For infamy or friendship, O'ahu is a gathering of four letter words.
I've been wondering about place names a lot since my post on Monday. I've been trying to figure out how to break down where place names in the US come from. There are many, of course, that are named after a person - either a person who established the place or some other historical figure. Many of them take their names from the Native Americans who lived there when they were first populated. Quite a few, mostly on the East Cost, were named after the ports or cities in the old world where the settlers set out to the new. A few are named after local features, tho for some reason that seems much smaller than the other categories.
Such was my thinking when, this morning, I pondered the Hawaiian island of Oahu, or O'ahu as it would be written in Hawaiian. I immediately wondered what the etymology of its name was. Looking it up - the answer isn't actually all that clear. Sources refer to the island as "The Gathering Place", but some state this is what the name of the island means, while others say that it is just known by this nickname. Reading further, some sources indicate that the confusion may stem from confusion with the Hawaiian word 'o ahu which does mean "gathering place", but is unrelated to the word O'ahu which may just have been the name of a character in Hawaiian folklore, and thus the name of the island.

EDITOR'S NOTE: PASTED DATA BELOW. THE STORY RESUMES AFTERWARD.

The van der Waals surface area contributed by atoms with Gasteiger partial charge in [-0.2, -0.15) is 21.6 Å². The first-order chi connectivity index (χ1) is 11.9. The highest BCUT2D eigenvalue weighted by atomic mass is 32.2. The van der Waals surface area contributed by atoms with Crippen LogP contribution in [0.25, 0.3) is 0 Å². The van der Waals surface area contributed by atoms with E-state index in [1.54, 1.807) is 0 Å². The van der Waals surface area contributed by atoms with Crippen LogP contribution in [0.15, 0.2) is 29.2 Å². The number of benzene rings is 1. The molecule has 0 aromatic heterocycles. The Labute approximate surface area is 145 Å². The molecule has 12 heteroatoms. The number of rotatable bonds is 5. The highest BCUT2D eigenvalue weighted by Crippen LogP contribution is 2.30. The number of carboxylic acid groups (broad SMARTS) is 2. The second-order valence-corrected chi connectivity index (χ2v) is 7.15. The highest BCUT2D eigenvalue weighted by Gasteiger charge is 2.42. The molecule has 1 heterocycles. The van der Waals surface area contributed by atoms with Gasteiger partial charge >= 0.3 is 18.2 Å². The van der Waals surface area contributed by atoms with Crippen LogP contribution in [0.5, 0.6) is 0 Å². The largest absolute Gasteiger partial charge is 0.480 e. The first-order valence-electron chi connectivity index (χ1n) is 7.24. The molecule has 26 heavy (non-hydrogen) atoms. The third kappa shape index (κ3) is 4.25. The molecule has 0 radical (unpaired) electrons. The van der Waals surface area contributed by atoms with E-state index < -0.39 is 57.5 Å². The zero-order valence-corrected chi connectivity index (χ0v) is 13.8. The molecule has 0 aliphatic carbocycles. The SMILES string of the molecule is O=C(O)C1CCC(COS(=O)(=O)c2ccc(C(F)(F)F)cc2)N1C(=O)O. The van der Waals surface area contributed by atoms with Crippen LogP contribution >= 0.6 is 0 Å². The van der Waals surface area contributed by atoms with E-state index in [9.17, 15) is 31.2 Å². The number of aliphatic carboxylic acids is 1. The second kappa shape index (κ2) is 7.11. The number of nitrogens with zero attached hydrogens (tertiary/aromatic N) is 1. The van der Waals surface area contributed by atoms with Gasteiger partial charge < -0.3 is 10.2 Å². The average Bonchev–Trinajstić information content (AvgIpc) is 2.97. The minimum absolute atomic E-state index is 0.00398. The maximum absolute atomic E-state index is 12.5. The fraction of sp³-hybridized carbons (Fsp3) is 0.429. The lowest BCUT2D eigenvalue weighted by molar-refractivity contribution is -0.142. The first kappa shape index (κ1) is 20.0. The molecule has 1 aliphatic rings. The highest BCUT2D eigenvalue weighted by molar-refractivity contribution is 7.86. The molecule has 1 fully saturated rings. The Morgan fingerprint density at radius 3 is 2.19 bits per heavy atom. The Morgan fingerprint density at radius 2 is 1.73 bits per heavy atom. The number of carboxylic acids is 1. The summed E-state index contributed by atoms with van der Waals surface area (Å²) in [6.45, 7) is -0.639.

I suspect most people aren't thinking about the name today, however. They're thinking about events on O'ahu 70 years ago. Specifically, on the southern part of the island known as Pearl Harbor, where Japanese air forces executed an attack on US naval forces docked in port. The attack, at 8am on a Sunday was only one part of a multi-faceted attack on US and other forces around the Pacific, and lead to direct involvement by America in the battles in the Pacific and, soon after, Europe.
A much less pleasant sort of gathering.